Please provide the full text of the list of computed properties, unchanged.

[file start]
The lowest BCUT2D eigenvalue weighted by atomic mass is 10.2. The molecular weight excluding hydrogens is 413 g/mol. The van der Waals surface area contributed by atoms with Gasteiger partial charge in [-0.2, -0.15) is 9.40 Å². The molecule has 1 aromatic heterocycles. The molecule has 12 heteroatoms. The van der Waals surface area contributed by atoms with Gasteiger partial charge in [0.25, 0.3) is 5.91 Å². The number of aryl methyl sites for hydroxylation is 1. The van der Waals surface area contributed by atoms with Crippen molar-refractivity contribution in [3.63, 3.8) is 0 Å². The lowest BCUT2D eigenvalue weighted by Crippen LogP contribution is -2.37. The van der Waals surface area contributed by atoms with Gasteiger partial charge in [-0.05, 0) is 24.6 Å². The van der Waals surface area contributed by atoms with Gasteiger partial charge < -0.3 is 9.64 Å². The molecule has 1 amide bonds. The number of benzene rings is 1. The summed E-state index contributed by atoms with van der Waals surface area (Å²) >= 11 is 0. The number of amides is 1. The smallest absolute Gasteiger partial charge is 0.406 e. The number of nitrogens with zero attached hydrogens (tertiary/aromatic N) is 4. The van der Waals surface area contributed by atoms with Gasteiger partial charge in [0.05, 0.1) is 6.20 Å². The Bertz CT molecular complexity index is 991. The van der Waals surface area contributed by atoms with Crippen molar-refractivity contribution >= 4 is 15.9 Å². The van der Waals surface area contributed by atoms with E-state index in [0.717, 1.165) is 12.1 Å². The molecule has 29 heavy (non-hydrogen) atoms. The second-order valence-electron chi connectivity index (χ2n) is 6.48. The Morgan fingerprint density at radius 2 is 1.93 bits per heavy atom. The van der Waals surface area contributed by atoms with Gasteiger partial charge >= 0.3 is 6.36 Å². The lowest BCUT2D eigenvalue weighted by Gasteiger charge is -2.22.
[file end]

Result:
The lowest BCUT2D eigenvalue weighted by atomic mass is 10.2. The molecular weight excluding hydrogens is 413 g/mol. The van der Waals surface area contributed by atoms with Gasteiger partial charge in [-0.2, -0.15) is 9.40 Å². The molecule has 1 aromatic heterocycles. The molecule has 12 heteroatoms. The van der Waals surface area contributed by atoms with Gasteiger partial charge in [0.25, 0.3) is 5.91 Å². The number of aryl methyl sites for hydroxylation is 1. The van der Waals surface area contributed by atoms with Crippen molar-refractivity contribution in [3.63, 3.8) is 0 Å². The lowest BCUT2D eigenvalue weighted by Crippen LogP contribution is -2.37. The van der Waals surface area contributed by atoms with Gasteiger partial charge in [-0.05, 0) is 24.6 Å². The van der Waals surface area contributed by atoms with Gasteiger partial charge < -0.3 is 9.64 Å². The molecule has 1 amide bonds. The number of benzene rings is 1. The summed E-state index contributed by atoms with van der Waals surface area (Å²) >= 11 is 0. The number of amides is 1. The smallest absolute Gasteiger partial charge is 0.406 e. The number of nitrogens with zero attached hydrogens (tertiary/aromatic N) is 4. The van der Waals surface area contributed by atoms with Gasteiger partial charge in [0.05, 0.1) is 6.20 Å². The Bertz CT molecular complexity index is 991. The van der Waals surface area contributed by atoms with Crippen molar-refractivity contribution >= 4 is 15.9 Å². The van der Waals surface area contributed by atoms with E-state index in [0.717, 1.165) is 12.1 Å². The molecule has 29 heavy (non-hydrogen) atoms. The second-order valence-electron chi connectivity index (χ2n) is 6.48. The Morgan fingerprint density at radius 2 is 1.93 bits per heavy atom. The van der Waals surface area contributed by atoms with Gasteiger partial charge >= 0.3 is 6.36 Å². The lowest BCUT2D eigenvalue weighted by Gasteiger charge is -2.22.